A group of 14 activists who were arrested last year for arranging protests in support of the jailed unionist Rong Chhun were convicted Tuesday of charges of incitement.
Though the Phnom Penh Municipal Court moved to acquit Hong Lim, a former member of parliament in the Australian state of Victoria, who lives in Australia, Judge Tith Sothy Borachat found the rest of the defendants guilty and handed them fines and prison sentences ranging between 20 months and two years.
The group was arrested in August and September 2020. With the exception of five former CNRP lawmakers living in exile abroad, the involved activists have been imprisoned since their arrests last year.
Judge Tith Sothy Borachat on Tuesday sentenced 10 of the defendants to 20 months imprisonment and ordered them to pay fines of $500. However, with more than a year spent in prison already, the defendants will see either five or six months of their sentence suspended.
This group includes the seven youth activists Hun Vannak, Chhoeun Daravy, Eng Malai, Koeut Saray and Tha Lavy, who are associated with the group Khmer Thavrak, as well as Mean Prummony and Moung Sopheak, who are members of the Khmer Student Intelligent League Association.
Former CNRP officials Kong Sam An, Chum Puthy and Chhour Peng also received the same sentence and will have the last months of their prison terms suspended.
The remaining five defendants are exiled former CNRP lawmakers who were accused of orchestrating the demonstrations in support of Rong Chhun and were tried in absentia. Judge Borachat convicted officials Ho Vann, Ou Chanrith, Kong Saphea, and Seng Bunrong and sentenced them to a steeper penalty of two years in prison and a fine of $1,000.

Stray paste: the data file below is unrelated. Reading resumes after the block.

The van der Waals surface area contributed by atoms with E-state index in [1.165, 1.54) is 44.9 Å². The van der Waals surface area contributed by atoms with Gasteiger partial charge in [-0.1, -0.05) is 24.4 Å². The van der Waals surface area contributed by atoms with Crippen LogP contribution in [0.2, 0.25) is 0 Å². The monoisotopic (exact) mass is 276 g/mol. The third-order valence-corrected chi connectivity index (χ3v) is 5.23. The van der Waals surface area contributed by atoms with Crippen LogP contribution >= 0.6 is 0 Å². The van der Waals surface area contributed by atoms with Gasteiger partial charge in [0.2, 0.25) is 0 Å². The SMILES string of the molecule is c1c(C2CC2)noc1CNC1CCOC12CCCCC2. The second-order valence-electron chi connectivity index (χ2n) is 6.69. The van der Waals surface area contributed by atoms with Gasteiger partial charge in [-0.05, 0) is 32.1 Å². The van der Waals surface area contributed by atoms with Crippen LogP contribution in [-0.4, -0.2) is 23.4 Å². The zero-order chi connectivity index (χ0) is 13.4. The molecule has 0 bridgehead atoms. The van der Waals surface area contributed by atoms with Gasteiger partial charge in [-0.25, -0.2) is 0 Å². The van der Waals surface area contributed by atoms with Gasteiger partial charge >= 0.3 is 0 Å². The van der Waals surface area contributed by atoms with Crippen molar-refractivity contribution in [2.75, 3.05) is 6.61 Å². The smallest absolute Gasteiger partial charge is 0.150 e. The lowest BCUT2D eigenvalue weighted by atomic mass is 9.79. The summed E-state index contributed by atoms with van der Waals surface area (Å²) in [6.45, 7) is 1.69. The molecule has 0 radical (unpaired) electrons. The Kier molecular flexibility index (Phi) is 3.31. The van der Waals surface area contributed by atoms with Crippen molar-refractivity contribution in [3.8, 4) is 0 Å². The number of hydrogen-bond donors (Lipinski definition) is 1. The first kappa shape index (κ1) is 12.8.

The court moved to acquit the final defendant, former parliamentarian Hong Lim, who now lives in Australia.
Borachat said all those convicted and residing in Cambodia will be under court supervision for the next two years and are required to report to the prosecutor if they change their address, job or want to go abroad. They are also forbidden from contacting their co-defendants.
Some of the 10 defendants who presented themselves to the court were overjoyed at the prospect of regaining their freedom from prison. However, others were unsatisfied to be declared guilty for what they said was an act of free expression.
“There is still no justice,” said youth activist Chhoeun Daravy after leaving the courtroom.
Sam Chamroeun, the defense lawyer of the seven youth activists, also expressed disappointment with the guilty verdict.
“We can’t accept this sentence because they have claimed they were innocent,” he said. The activists have yet to be freed, but those serving 14-month sentences are expected to be released in the coming weeks.
Yi Soksan, a senior investigator with the rights group Adhoc who attended the court proceedings, condemned the conviction of the youth activists as unjust.
“For my thinking, they had just exercised their opinions,” Soksan said, commending the work of the youth groups regarding their activism around natural resource protection.
So Sambath, 48, the mother of defendant Moung Sopheak, maintains her son did not commit incitement.
“It is unreasonable because my son has just exercised his rights,” Sambath said, adding that she still supports her son’s activism. “I think this conviction will break the spirit of people so they won’t dare to join [together] for the public interest.”